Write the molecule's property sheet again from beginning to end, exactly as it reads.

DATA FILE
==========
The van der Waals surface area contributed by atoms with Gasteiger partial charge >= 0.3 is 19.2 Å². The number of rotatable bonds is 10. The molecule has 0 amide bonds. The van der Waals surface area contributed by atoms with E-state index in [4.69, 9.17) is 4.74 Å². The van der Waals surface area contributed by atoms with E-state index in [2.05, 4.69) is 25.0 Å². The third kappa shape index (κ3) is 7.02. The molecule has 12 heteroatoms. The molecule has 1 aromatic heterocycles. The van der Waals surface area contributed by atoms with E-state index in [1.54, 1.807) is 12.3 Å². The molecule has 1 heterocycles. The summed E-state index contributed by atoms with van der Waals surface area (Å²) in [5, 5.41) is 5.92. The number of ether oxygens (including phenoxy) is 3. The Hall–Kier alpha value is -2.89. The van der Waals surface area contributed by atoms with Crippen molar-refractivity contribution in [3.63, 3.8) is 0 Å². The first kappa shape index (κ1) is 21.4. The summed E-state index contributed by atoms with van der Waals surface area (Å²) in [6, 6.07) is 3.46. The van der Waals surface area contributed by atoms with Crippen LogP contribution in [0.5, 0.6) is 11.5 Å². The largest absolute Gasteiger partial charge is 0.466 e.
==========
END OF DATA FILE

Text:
The van der Waals surface area contributed by atoms with Gasteiger partial charge >= 0.3 is 19.2 Å². The number of rotatable bonds is 10. The molecule has 0 amide bonds. The van der Waals surface area contributed by atoms with E-state index in [4.69, 9.17) is 4.74 Å². The van der Waals surface area contributed by atoms with E-state index in [2.05, 4.69) is 25.0 Å². The third kappa shape index (κ3) is 7.02. The molecule has 12 heteroatoms. The molecule has 1 aromatic heterocycles. The van der Waals surface area contributed by atoms with E-state index in [1.54, 1.807) is 12.3 Å². The molecule has 1 heterocycles. The summed E-state index contributed by atoms with van der Waals surface area (Å²) in [5, 5.41) is 5.92. The number of ether oxygens (including phenoxy) is 3. The Hall–Kier alpha value is -2.89. The van der Waals surface area contributed by atoms with Crippen molar-refractivity contribution in [3.63, 3.8) is 0 Å². The first kappa shape index (κ1) is 21.4. The summed E-state index contributed by atoms with van der Waals surface area (Å²) in [6, 6.07) is 3.46. The van der Waals surface area contributed by atoms with Crippen LogP contribution in [0.5, 0.6) is 11.5 Å². The largest absolute Gasteiger partial charge is 0.466 e.